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Monday, April 14, 2008


Inflation Musings

Stagflation is here already, as various economic reports and retail sales have made it clear that we are in a meaningful downturn while energy and food prices rise and the dollar can't get off the canvass. In the seventies we also had very high interest rates, which made for a unique form of torture. I guess rates at the long end have to start moving up from here eventually, but for now, the credit crunch is the result of the unwillingness of banks to lend rather than any high cost of money.

The solution to these problems is complex and requires coordinated actions, probably beyond the capability of our political system and the international banking system to provide them. The elements of what's needed include the end of currency debasement, particularly the dollar, reining in unnecessary public spending, more free trade (not less as Clinton/Obama would have it), lower taxes, and more rational accounting treatments that don't tie up capital and cause financial reporting that is totally unpredictable and discontinuous.

Somehow, the economy will underachieve but muddle through on some mediocre basis. The question is how long will it take. Those predicting a short and shallow downturn are probably smoking something that's pretty fun but severely clouds judgment. My guess is that we are looking at at least a couple of years of severe under performance, that could be lengthened by poor policy choices by the new administration, the Federal Reserve, and the rest of the G7 nations.

Does this mean we should all get out of our stocks? Well, they won't ring a bell when it's safe to buy again. In fact, it's the stocks you buy during the downturns that eventually become your 3 or 4 timers. The trick is to find solidly run companies that will survive the downturn with their market shares in tact, and avoid the companies with weak, leveraged balance sheets that might not make it through a prolonged slump.


The Democrats continue to provide great entertainment, if not much helpful in the way of policy prescriptions. This week, the intelligentsia are in high dudgeon because of Obama's supposedly elitist remarks about the underemployed people in the industrial heartland, who tend to be Hillary supporters. But his remarks are really consistent with the Dems' elitist philosophy, so I assume all the fuss is really about trying to break through his Teflon to keep options open. Democratic party hacks are right to be concerned that Obama could easily flame out in the general election, if he gets the nomination.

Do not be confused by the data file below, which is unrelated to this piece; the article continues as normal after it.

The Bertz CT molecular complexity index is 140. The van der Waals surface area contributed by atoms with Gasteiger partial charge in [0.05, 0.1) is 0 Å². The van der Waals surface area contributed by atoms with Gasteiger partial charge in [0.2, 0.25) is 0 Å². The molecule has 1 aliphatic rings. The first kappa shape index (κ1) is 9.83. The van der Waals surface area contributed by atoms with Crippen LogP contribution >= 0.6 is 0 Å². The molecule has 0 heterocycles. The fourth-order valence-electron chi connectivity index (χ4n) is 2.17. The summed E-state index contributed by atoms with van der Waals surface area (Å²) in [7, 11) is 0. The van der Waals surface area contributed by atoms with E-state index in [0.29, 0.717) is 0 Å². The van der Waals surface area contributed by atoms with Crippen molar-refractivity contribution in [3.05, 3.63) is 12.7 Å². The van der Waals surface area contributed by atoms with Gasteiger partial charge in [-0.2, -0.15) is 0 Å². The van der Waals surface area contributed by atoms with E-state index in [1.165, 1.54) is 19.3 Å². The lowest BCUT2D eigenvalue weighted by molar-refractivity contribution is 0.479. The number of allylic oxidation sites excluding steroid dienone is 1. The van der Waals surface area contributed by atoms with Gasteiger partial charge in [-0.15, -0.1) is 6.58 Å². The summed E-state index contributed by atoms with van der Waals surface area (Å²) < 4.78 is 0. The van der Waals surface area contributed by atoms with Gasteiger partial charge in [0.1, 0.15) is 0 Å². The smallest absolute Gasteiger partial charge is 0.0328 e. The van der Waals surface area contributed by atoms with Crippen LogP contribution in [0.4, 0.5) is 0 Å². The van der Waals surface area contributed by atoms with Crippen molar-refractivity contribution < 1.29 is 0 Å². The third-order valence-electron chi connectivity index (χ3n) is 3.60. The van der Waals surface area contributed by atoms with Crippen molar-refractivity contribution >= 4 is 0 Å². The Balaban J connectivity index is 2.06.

This week brought news that my college roommate's law firm, that he started right out of law school in the mid seventies to help provide legal representation for Philadelphia's most at risk youth, has won a prestigious and monetarily significant MacArthur Foundation grant. Bob Schwartz has co-led the Juvenile Defense Center of Philadelphia his entire career, and it has become the model for similar enterprises around the country and the world. You know, it's one thing to be a liberal (as Bob is) and another to lead your life in a way that actually reflects those ideals and brings help to people who need it, not just throw tax dollars at problems. I am proud to say my friend is a role model for all those who would like to make a positive difference in the world.

Last night's excellent episode of Cold Case ended with the song "Recovering the Satellites" by Counting Crows from their album of the same name. It sure sounded great running over the usual last shots of the people touched by the long overdue solving of the case.


Next week, it's off to Myrtle Beach for a week of golfing and "Little Boys" fun, so unless I squeeze in another post this week or find a stray computer down there, musings fans will have to content themselves with the achives for awhile. As usual, we've got the best courses on the Beach in our rota, including Tidewater, Caledonia, and TPC.

CBS delivered a great Masters telecast over the weekend. Augusta may be the most beautiful course in the world, but also it is easily the most exciting from the standpoint of watching on TV since everything from eagle to double bogey always seems possible, and that makes for a more dynamic leader board than you usually get at the weekly Bad Breath Open, co-sponsored by your favorite motor oil. It is also in significant contrast to the US Open where par is a great score and the result is a static leader board. The look on winner Trevor Immelman's face as he came off 18 and spied his two year old son coming toward him is one we will see replayed again and again over the next 12 months.


On April 7, I bought 6 (yes, 6) shares of Alleghany (Y), a new name, at 354.00. This is a property casualty insurer based in mid-town NYC. On April 9, I bought 400 more shares of Limco Piedmont (LIMC) for my IRA at 6.13. Both of these were value buys, so I was due (according to formula) for a zero buy, but I blew it and made another value buy today by mistake, 100 shares of Ceradyne (CRDN) at 33.18. Of course, value buys are the ones that make sense right now.

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